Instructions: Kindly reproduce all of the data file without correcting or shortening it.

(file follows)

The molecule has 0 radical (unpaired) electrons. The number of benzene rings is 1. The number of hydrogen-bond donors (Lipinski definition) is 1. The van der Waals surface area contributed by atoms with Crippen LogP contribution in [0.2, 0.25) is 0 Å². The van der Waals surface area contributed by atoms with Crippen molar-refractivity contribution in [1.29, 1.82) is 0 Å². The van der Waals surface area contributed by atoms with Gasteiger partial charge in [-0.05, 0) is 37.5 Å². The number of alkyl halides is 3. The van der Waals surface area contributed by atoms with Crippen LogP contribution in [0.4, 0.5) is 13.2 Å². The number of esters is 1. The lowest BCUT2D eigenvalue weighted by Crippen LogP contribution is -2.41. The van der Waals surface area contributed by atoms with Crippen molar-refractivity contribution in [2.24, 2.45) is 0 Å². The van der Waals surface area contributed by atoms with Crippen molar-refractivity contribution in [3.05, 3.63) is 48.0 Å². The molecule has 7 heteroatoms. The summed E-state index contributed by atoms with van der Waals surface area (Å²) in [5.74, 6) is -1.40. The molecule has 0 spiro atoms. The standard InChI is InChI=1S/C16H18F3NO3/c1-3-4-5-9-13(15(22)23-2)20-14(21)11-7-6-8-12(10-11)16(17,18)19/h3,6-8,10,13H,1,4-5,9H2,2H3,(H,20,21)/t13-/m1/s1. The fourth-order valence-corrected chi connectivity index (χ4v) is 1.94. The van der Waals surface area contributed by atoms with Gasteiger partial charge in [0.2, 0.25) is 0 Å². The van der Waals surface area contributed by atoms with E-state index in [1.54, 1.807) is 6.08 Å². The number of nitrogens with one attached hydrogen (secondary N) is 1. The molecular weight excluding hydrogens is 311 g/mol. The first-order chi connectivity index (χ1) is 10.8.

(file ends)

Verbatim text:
The molecule has 0 radical (unpaired) electrons. The number of benzene rings is 1. The number of hydrogen-bond donors (Lipinski definition) is 1. The van der Waals surface area contributed by atoms with Crippen LogP contribution in [0.2, 0.25) is 0 Å². The van der Waals surface area contributed by atoms with Crippen molar-refractivity contribution in [1.29, 1.82) is 0 Å². The van der Waals surface area contributed by atoms with Gasteiger partial charge in [-0.05, 0) is 37.5 Å². The number of alkyl halides is 3. The van der Waals surface area contributed by atoms with Crippen LogP contribution in [0.4, 0.5) is 13.2 Å². The number of esters is 1. The lowest BCUT2D eigenvalue weighted by Crippen LogP contribution is -2.41. The van der Waals surface area contributed by atoms with Crippen molar-refractivity contribution in [2.24, 2.45) is 0 Å². The van der Waals surface area contributed by atoms with Crippen molar-refractivity contribution in [3.05, 3.63) is 48.0 Å². The molecule has 7 heteroatoms. The summed E-state index contributed by atoms with van der Waals surface area (Å²) in [5.74, 6) is -1.40. The molecule has 0 spiro atoms. The standard InChI is InChI=1S/C16H18F3NO3/c1-3-4-5-9-13(15(22)23-2)20-14(21)11-7-6-8-12(10-11)16(17,18)19/h3,6-8,10,13H,1,4-5,9H2,2H3,(H,20,21)/t13-/m1/s1. The fourth-order valence-corrected chi connectivity index (χ4v) is 1.94. The van der Waals surface area contributed by atoms with Gasteiger partial charge in [0.2, 0.25) is 0 Å². The van der Waals surface area contributed by atoms with E-state index in [1.54, 1.807) is 6.08 Å². The number of nitrogens with one attached hydrogen (secondary N) is 1. The molecular weight excluding hydrogens is 311 g/mol. The first-order chi connectivity index (χ1) is 10.8.